FIG. 11 shows an exemplary semiconductor component produced by the method.

DESCRIPTION OF PREFERRED EMBODIMENTS

FIG. 1 diagrammatically shows a semiconductor component 1 according to the invention, which is provided for mounting on a printed circuit board. In this case, the semiconductor chip 3 is completely encapsulated by the housing 8 for protection from external effects. Within the housing 8, the semiconductor chip 3 is surrounded with a buffer layer 7 except for the product-making region 31. Within the contact-making region 31, the semiconductor chip 3 is connected via electrical contact areas 32 via line feeds 91 to the electrical contacts 5 in the form of bumps 6 (solder bumps 63), via which the electrical contact is made with the electrode areas provided for this purpose on the printed circuit board surface of the printed circuit board (not illustrated).

To the right of the central axis 34, the semiconductor component is provided with so-called compliant bumps 61, that is to say compliant bumps 6 as electrical contacts 5. In this case, the actual bumps 61 are formed by silicone shapings 62 which, in the example, for contact-making purposes, are coated with a thin, highly flexible metal strip 6 a in order to enable the electrical contacts between bumps 6 and electrical contact areas 32.

The semiconductor chip 3 is embedded softly in the elastic buffer layer 7, thus precluding a strain with the housing 8 and resultant deformation of the external dimensions of the semiconductor component 1.

Therefore, the different thermal expansion coefficients a of semiconductor chip and printed circuit board do not lead to strains since the different expansion between printed circuit board and semiconductor chip 3 is cushioned by means of the sufficiently compliant buffer layer 7. Moreover, the different expansion between semiconductor chip 3 and housing 8 no longer loads the inner contacts 32, 91, 5 since, by virtue of the central arrangement of the contacts in a narrow region of the total area of the chip, a temperature-dictated expansion with respect to the housing no longer leads to dislocations. Fatigue of the electrical contacts inside the semiconductor component and also on the outside of the semiconductor component is no longer brought about as a result of this. The service life is significantly increased.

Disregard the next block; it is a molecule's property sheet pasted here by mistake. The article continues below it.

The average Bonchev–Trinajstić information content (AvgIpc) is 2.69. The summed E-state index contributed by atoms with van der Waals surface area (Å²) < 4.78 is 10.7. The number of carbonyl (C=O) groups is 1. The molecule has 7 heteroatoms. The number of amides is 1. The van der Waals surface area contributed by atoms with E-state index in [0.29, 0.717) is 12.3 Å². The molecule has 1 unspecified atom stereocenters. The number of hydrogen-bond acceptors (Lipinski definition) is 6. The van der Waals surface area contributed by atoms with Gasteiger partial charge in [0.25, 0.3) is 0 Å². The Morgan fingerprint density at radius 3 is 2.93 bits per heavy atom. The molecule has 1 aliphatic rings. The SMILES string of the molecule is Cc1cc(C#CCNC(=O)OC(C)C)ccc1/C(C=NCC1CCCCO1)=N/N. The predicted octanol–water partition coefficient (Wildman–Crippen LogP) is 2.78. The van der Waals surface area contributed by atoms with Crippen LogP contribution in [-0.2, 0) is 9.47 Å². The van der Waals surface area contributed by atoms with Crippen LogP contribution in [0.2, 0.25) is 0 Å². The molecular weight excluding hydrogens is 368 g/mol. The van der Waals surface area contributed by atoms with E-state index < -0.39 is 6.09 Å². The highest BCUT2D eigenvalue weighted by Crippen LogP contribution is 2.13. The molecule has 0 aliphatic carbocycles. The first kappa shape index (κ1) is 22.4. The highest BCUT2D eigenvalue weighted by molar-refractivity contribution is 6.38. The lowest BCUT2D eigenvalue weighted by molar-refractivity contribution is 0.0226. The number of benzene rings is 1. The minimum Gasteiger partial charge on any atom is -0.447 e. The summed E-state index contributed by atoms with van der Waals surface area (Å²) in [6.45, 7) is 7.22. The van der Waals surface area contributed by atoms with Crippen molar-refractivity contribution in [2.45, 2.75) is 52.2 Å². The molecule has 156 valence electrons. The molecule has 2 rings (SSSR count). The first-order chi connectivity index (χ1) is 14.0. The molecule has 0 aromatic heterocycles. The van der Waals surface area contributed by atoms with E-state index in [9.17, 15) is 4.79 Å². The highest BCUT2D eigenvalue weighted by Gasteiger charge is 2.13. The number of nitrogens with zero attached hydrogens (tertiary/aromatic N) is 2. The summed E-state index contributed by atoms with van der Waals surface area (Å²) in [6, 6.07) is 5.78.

FIG. 2 shows once again in more detailed fashion an exert from FIG. 1 with exerts serving for clarification, the dimensioning of the layer thicknesses being determined according to the according to the relationship G := C · α F - α C α G - α F
where αC is the thermal expansion coefficient of the semiconductor chip, αG is the thermal expansion coefficient of the buffer layer 7, and αF is the thermal expansion coefficient of the housing. F is the distance between the side area and the central axis 34. G represents the minimum value in this case.

FIG. 3 shows a view in viewing direction III from FIG. 1. The contact-making region 31, within which the electrical contact areas 32 are also situated, is significantly smaller than the mounting side area 33 and is situated in the center thereof.

FIG. 4 shows, by way of example, a diagram in which the thickness G of the buffer layer 7 is plotted against half the semiconductor chip diameter C (in the example, central point of the chip on the central axis 34 to a side area 33, 35, 36). The gradient of 8.7% results in this case from the assumed values for the thermal expansion coefficients as:
αC:=3·10−6/K
αG:=300·10−6/K
αF:=16·10−6/K

The values in this case result for example as:

y x z
Chip 5600 3000 470
Gap 504 270 42